But again, it's not that bad. Moore is always great to watch, even if she seems to be a bit old for the role she's playing (she's only 13 years younger than DeMunn, playing her father, but a whopping 17 years OLDER than the actor playing her brother). Not that she LOOKS that old, but come on, she's been prominent in movies since the early 90s - we know she can't be any less than 45, though the movie is clearly setting her up as 35 at most, which can be distracting. On the other hand, she's got great chemistry with all of her co-stars - pretty much every scene is her and ____ in a one on one conversation (DeMunn and Nate Corddry as her brother/his son only have a brief scene together), and in some movies set up like that you might dread a certain pairing due to poor chemistry. But everyone has their strengths; DeMunn is a delight, playfully balancing his role as an opposing colleague but also an obviously proud father, and her loving bickering with Corddry is charming as well. And the age difference actually HELPS with Rhys Meyers - there's little chance of a romantic pairing, and when he's in David (the nicest/most sympathetic personality) mode she can be almost motherly toward him, which is more interesting than the umpteenth "shrink falls for his/her patient" scenario.

And that second half - man. Even with the title nonsense I was never expecting it go to into territory that reminded me more of a certain 1988 horror film (one with a somewhat frustratingly MISLEADING title, now that I think about it) than Identity or whatever other MPD-based horror/thriller movie, not to mention something that squarely put it in horror territory. It can be a bit hokey, particularly when Moore watches a film from 1918 that is clearly modern-made and just doctored to look old (that sort of phoniness always takes me out of a movie), and the final moment seems to be equal parts cop-out (it's a pretty grim finale) and setup for a sequel. The editing can also be a bit of an issue; at 112 minutes you're already asking a lot of an audience, but there's no need to twist the knife by lingering on say, Moore pouring out some dog food for a hungry pup in someone's otherwise abandoned home. Some tightening could have gotten this down to 1:40 or so, without any real loss of information. Interestingly, the directors, Måns Mårlind and Björn Stein, went on to direct the 4th Underworld movie, which was pretty much cut to the bone (it was nearly a half hour shorter than the first film) - can whoever edited that one take a crack at this? What's another delay, anyway?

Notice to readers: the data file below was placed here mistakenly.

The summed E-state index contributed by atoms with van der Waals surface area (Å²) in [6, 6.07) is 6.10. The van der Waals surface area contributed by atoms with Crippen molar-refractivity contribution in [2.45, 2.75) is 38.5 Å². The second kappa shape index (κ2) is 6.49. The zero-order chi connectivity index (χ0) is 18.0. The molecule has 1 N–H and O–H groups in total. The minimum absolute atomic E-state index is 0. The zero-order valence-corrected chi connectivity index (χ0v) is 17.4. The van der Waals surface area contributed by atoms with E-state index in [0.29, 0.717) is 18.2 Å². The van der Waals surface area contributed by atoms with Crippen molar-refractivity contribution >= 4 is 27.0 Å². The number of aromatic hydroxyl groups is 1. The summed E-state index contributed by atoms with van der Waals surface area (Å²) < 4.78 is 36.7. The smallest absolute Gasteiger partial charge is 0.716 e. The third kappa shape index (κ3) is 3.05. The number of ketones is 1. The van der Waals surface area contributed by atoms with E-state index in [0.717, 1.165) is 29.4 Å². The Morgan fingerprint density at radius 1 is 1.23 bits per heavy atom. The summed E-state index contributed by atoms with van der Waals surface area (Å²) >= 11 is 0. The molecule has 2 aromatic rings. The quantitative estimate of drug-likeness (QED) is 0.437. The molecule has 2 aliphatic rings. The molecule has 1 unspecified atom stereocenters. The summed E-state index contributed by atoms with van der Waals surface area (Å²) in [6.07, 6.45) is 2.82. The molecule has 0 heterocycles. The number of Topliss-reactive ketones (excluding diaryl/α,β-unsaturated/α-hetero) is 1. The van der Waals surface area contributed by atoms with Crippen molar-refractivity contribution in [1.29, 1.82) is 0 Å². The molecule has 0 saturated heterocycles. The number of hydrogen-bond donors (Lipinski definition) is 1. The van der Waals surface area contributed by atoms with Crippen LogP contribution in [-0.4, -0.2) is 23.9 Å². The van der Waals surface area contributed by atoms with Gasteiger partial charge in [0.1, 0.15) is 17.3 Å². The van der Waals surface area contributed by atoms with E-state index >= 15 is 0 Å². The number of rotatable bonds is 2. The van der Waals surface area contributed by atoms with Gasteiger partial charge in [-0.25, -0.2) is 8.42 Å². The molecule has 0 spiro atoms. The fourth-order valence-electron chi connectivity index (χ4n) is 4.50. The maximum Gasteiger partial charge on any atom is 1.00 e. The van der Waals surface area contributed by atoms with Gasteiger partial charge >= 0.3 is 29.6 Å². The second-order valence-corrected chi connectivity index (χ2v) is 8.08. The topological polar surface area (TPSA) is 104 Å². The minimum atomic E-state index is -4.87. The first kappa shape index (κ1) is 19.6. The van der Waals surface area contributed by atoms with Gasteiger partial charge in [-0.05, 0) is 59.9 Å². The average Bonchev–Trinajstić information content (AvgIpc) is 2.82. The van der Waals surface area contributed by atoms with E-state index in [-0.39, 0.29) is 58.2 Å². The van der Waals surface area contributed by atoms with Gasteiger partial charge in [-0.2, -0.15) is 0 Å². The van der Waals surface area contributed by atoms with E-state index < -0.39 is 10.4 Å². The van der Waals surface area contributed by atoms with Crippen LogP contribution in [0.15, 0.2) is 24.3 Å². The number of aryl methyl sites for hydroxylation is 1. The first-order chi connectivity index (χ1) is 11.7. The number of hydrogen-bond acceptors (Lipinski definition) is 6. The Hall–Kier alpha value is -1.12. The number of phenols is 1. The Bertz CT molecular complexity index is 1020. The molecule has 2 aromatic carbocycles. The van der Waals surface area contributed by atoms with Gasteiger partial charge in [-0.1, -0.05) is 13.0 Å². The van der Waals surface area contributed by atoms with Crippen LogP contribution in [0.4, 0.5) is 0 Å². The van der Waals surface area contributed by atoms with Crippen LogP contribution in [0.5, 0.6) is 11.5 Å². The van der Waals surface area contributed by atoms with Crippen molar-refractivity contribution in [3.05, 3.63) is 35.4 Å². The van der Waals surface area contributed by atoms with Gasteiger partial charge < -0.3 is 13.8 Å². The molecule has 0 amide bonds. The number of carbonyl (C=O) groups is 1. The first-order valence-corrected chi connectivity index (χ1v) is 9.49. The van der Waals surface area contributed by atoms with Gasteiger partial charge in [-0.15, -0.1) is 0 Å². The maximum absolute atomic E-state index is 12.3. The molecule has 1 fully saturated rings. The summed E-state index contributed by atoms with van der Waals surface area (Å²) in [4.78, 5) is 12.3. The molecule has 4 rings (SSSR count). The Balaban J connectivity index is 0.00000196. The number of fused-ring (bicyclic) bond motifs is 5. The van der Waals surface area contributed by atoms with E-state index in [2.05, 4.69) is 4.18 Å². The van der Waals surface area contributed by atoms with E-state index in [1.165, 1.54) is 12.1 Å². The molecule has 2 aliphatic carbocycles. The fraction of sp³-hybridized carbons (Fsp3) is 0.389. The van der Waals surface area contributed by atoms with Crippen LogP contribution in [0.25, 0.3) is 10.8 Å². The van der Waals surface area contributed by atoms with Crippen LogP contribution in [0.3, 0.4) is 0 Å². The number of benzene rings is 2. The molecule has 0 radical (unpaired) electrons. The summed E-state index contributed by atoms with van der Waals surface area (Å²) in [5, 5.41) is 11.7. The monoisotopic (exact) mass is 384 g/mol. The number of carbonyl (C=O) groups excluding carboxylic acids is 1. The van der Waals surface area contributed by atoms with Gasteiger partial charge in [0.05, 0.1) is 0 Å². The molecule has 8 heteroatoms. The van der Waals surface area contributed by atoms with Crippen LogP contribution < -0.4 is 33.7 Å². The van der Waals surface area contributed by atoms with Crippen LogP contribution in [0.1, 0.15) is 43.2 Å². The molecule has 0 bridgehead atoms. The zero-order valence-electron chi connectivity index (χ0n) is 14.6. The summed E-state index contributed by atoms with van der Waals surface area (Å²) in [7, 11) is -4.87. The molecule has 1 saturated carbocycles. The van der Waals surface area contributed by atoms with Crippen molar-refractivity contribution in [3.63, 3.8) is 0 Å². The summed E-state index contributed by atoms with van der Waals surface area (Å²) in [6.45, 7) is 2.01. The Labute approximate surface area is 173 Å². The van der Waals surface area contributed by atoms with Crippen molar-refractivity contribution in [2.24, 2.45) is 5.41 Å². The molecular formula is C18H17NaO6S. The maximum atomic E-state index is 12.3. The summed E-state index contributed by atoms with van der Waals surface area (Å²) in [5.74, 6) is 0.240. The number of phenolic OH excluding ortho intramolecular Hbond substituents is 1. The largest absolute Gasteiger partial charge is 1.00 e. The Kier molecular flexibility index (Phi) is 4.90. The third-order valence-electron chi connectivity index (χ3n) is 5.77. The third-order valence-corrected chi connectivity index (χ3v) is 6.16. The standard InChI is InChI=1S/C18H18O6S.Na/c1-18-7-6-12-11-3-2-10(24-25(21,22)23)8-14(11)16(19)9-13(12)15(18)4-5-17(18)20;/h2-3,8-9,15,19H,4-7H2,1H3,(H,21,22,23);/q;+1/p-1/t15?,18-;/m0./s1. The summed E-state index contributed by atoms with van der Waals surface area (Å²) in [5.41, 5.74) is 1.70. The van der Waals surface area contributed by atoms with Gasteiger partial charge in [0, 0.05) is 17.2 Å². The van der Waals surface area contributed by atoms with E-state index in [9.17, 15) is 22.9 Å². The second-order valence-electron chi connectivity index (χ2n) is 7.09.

Oh well. It doesn't always work, but I can't help but love the nutty idea, and the cast keeps it afloat by being so damn likable (and bonus for Rhys Meyers getting show off some of his chops by playing multiple characters). And it's a case of my complete ignorance kind of helping - I didn't know anything about it, so I was as surprised as Moore was when she learned what she was really up against. Hopefully you can go in pretty blind (and with expectations in check) and find something to more or less enjoy as well.

What say you?